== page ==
3 ways to build a culture of belonging

A high-performing culture is one of the most powerful forces in the world

25Jun

A high-performing culture is one of the most powerful forces in the world. It is the engine that drives productivity and creativity within successful businesses and the hallmark of their competitive edge. We sense it within thriving families and understand it as the foundation of championship teams.

Yet, the poignancy of a vibrant culture to the business bottom line is perhaps more astounding than many of us know. Several years ago, Harvard professors completed an extensive project (lasting more than 11 years and involving 200 companies) that studied the financial performance of companies with a strong corporate culture versus those without it. They concluded that performance-enhancing cultures had nearly five times the revenue growth and 800 times the net income growth of weak corporate cultures over an 11-year period.

Tony Hsieh, CEO of Zappos, puts it like this: “If you get the culture right, most of the other stuff will just take care of itself.” Or as management consultant Peter Drucker notes, “Culture eats strategy for breakfast.”

But what exactly is culture? We all want it, know it when we see it and agree that its effects can be world-changing. But how do we build it? What are its elements? Or is it something that is intrinsic, predestined, static — in other words, some just have it and some don’t?

As an executive search consultant who has worked with dozens of America’s most iconic brands and closely observed their culture, I've noticed that there are a variety of factors that influence culture, such as having a deeper purpose in your career and being able to grow within your role.

However, though each of these elements is essential for creating a vibrant culture, none is more foundational than community. It is the cornerstone on which all else rests. Without it, team members clam up and engagement plummets.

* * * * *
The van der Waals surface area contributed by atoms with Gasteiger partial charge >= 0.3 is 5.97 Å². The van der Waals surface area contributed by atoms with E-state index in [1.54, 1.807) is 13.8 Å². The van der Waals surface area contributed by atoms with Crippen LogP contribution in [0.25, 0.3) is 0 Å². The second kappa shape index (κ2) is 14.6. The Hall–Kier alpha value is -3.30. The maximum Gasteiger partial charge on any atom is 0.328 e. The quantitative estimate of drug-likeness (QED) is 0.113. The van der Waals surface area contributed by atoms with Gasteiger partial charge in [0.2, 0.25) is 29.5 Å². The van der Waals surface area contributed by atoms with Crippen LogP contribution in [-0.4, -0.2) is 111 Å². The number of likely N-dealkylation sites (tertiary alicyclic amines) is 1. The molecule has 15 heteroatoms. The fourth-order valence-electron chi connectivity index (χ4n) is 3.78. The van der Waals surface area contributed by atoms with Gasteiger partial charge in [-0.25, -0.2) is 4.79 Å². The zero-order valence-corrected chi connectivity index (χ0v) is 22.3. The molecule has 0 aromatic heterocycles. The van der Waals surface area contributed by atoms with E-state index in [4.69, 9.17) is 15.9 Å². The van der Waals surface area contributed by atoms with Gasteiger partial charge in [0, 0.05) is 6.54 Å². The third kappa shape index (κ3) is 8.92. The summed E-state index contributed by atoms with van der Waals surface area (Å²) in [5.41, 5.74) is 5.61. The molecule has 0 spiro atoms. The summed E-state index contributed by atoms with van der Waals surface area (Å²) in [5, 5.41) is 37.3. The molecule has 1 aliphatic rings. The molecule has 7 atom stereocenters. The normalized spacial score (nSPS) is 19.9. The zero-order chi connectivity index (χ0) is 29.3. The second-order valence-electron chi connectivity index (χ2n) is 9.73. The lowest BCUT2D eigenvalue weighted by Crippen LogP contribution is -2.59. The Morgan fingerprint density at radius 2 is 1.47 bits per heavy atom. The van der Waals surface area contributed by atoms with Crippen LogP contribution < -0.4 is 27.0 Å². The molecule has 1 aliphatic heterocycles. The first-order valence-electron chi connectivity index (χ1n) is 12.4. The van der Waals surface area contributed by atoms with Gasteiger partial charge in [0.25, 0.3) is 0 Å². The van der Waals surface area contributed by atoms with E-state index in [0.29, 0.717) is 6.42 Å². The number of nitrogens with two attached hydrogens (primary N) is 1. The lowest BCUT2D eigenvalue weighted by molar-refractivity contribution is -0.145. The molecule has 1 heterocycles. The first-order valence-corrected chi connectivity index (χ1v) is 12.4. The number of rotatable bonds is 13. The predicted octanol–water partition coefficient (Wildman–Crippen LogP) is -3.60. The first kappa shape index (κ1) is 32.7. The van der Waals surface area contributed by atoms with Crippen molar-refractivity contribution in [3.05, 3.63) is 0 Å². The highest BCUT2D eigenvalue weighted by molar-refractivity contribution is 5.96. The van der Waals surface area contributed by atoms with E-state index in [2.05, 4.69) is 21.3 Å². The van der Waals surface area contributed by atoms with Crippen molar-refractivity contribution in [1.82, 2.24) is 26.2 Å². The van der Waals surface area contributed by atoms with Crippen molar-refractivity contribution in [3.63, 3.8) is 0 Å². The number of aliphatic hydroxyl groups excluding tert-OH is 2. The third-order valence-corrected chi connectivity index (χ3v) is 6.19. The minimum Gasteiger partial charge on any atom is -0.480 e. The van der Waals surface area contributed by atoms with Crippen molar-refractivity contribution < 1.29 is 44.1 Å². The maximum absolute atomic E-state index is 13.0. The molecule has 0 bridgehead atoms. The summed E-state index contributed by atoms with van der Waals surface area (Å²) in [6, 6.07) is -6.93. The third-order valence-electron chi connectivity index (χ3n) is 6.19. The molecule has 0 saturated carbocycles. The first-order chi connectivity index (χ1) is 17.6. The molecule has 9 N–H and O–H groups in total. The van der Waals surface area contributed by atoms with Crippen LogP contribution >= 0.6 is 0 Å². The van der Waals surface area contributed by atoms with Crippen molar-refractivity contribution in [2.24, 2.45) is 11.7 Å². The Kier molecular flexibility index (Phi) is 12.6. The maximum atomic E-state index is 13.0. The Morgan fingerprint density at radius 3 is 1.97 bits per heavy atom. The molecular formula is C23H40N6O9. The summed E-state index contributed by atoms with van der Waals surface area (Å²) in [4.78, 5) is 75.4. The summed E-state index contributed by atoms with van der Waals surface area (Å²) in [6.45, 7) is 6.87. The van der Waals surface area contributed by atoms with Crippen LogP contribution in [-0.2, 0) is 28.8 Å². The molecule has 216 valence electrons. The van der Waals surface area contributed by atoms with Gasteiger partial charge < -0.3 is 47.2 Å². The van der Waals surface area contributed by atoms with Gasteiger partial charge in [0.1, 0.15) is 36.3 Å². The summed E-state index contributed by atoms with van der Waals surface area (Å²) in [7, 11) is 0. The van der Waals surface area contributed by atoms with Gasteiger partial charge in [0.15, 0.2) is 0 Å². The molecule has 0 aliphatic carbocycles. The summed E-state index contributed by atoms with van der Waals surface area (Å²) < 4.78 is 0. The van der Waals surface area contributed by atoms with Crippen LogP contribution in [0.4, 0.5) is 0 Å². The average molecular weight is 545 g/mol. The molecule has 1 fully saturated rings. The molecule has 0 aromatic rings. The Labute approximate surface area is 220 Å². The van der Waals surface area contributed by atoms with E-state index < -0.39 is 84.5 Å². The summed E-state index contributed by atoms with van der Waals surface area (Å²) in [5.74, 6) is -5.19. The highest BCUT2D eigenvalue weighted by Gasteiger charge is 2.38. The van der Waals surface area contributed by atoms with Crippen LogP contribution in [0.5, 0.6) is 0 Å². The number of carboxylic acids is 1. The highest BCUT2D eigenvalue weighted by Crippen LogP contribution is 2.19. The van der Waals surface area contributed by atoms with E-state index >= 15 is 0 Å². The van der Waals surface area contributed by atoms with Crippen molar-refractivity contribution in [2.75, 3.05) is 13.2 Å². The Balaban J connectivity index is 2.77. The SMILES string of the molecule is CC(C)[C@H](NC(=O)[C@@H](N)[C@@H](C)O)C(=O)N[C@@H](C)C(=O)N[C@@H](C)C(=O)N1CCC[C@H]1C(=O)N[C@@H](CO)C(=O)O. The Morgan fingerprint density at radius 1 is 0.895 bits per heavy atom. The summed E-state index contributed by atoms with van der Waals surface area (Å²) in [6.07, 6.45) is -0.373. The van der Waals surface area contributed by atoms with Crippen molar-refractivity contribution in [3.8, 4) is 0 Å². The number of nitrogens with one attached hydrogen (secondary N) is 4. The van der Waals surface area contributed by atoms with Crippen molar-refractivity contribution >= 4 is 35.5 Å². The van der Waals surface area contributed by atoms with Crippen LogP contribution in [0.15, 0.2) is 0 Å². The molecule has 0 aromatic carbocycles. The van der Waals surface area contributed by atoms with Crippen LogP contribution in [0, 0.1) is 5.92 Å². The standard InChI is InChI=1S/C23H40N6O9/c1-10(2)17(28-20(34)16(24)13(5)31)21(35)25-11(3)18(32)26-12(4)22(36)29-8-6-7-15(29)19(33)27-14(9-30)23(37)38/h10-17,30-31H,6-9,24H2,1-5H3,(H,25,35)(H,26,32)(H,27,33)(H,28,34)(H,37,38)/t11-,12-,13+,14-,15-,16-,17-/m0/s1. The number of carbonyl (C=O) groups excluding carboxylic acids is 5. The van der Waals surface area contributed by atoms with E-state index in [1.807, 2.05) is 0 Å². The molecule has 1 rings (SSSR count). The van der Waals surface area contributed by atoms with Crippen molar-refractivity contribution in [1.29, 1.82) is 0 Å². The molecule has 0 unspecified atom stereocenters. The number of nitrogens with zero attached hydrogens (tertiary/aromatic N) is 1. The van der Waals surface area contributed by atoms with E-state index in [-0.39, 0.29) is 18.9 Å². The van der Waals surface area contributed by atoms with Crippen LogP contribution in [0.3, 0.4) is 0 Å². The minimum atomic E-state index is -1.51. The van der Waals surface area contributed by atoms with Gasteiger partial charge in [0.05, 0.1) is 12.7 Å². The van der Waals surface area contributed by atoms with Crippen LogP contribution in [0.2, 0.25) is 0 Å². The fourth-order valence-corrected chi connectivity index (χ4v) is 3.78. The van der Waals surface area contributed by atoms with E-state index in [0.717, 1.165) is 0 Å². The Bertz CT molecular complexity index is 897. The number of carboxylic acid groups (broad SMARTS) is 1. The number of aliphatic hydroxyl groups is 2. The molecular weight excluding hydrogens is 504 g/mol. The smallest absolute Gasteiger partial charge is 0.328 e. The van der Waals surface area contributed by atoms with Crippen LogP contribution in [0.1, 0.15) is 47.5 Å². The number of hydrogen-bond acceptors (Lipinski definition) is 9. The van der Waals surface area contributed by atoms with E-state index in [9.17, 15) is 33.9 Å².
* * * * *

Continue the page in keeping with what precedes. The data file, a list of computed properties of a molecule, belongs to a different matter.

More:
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The case for community

Ed Catmull, the legendary CEO of Pixar, said that trust and respect are the foundation of any thriving culture. When employees trust and respect one another, it fosters creativity and creates an environment in which people can develop their true passions and create something bigger than themselves.

Google agrees with this sentiment. Over the course of a two-year study that consisted of more than 200 interviews, its people analytics team discovered that the basic building block of its highest-performing teams was psychological safety — or a belief that everyone is valued, respected, and cared for.

What are some ways, then, that we can nurture trusting relationships and build authentic community so our teams and culture thrive? Here are a few ideas:

1. Capitalize on seminal moments

Taking advantage of pivotal moments reminds employees that they are cherished and significant. At Google, for example, hiring managers are reminded to complete five critical tasks on new hires' first day. These tasks include having a roles and responsibilities discussion, matching the new hire with a peer buddy, helping the newbie build a social network, setting onboarding check-ins once a month for the first six months, and encouraging continuous open dialogue.

At Twitter, new employees are greeted on their first day with a T-shirt, a bottle of wine, an office tour, and breakfast with the CEO. Zappos’ onboarding program lasts four weeks and is designed to “create lasting relationships throughout the entire company.” Facebook, on the other hand, has instituted a six-week "boot camp" for its new engineers that is designed to build trust, camaraderie, and belonging.